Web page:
A breakthrough imaging technique developed by Cornell researchers shows promise in decontaminating water by yielding surprising and important information about catalyst particles that can’t be obtained any other way.
Peng Chen, the Peter J.W. Debye Professor of Chemistry, has developed a method that can image nonfluorescent catalytic reactions – reactions that don’t emit light – on nanoscale particles. An existing method can image reactions that produce light, but that applies only to a small fraction of reactions, making the new technique potentially significant in fields ranging from materials engineering to nanotechnology and energy sciences.
The researchers then demonstrated the technique in observing photoelectrocatalysis – chemical reactions involving interactions with light – a key process in environmental remediation.
“The method turned out to be actually very simple – quite simple to implement and quite simple to do,” said Chen, senior author of “Super-Resolution Imaging of Nonfluorescent Reactions via Competition,” which published July 8 in Nature Chemistry. “It really extends the reaction imaging to an almost unlimited number of reactions.”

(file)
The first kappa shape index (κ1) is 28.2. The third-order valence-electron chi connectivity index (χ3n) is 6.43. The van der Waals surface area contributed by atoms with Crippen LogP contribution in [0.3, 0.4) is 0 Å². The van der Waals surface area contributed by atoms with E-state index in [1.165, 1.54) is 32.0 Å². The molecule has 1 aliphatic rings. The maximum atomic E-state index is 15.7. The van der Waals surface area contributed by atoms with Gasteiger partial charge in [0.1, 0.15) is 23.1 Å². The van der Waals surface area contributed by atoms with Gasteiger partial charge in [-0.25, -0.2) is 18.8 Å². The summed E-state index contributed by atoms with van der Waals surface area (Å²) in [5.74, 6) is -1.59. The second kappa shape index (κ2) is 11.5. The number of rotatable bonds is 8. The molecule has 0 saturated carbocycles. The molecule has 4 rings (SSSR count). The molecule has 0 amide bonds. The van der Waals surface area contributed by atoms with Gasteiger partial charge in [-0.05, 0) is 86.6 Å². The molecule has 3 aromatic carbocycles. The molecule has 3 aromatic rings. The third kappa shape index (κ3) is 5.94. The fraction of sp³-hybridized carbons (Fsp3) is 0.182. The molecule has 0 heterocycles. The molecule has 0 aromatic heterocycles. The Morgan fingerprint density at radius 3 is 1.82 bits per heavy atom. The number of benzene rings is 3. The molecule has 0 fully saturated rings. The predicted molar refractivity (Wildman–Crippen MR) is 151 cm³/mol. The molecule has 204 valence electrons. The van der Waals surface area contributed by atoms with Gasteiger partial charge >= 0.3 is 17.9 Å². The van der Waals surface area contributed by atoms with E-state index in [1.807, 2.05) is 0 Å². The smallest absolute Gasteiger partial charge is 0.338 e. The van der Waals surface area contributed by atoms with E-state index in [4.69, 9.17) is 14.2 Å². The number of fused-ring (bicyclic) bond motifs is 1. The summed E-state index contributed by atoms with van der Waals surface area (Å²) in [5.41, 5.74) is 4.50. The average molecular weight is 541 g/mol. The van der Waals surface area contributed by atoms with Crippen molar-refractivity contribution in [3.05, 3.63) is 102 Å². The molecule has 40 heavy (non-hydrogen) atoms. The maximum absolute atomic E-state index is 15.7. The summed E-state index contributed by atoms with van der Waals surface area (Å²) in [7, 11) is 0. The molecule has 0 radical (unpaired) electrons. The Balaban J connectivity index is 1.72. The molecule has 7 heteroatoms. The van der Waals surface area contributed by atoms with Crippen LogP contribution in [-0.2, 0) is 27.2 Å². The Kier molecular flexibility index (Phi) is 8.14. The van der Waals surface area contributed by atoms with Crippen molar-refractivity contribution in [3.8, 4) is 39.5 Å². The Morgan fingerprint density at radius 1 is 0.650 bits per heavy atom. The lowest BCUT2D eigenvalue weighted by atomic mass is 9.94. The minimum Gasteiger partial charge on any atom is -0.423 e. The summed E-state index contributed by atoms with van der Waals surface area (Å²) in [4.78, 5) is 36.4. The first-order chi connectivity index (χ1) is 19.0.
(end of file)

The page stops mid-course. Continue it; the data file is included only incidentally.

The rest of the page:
First author of the paper is Xianwen Mao, a postdoctoral researcher in Chen’s lab.
Catalytic reactions occur when a catalyst, such as a solid particle, accelerates a molecular change. Imaging these reactions at the nanoscale as they happen, which the new technique allows scientists to do, can help researchers learn the optimal size and shape for the most effective catalyst particles.
In the paper, the researchers applied the new technique to image the oxidation of hydroquinone, a micropollutant found in water, on bismuth vanadate catalyst particles, and discovered previously unknown behaviors of catalysts that helped render hydroquinone nontoxic.
“Many of these catalyzed reactions are environmentally important,” Chen said. “So you could study them to learn how to remove pollutants from an aqueous environment.”
Previously, Chen’s research group pioneered the application of single-molecule fluorescence imaging, a noninvasive, relatively inexpensive and easily implemented method that allows researchers to observe chemical reactions in real time. Because the method was limited to fluorescent reactions, however, his team worked for years on a more widely applicable method.
The technique they discovered relies on competition between fluorescent and nonfluorescent reactions. The competition suppresses the fluorescent reaction, allowing it to be measured and mapped, which in turn provides information about the nonfluorescent reaction.
The researchers named their method COMPetition Enabled Imaging Technique with Super-Resolution, or COMPEITS.
“This highly generalizable technique can be broadly applied to image various classes of nonfluorescent systems, such as unlabeled proteins, neurotransmitters and chemical warfare agents,” Peng said. “Therefore, we expect COMPEITS to be a breakthrough technology with profound impacts on many fields including energy science, cell biology, neuroscience and nanotechnology.”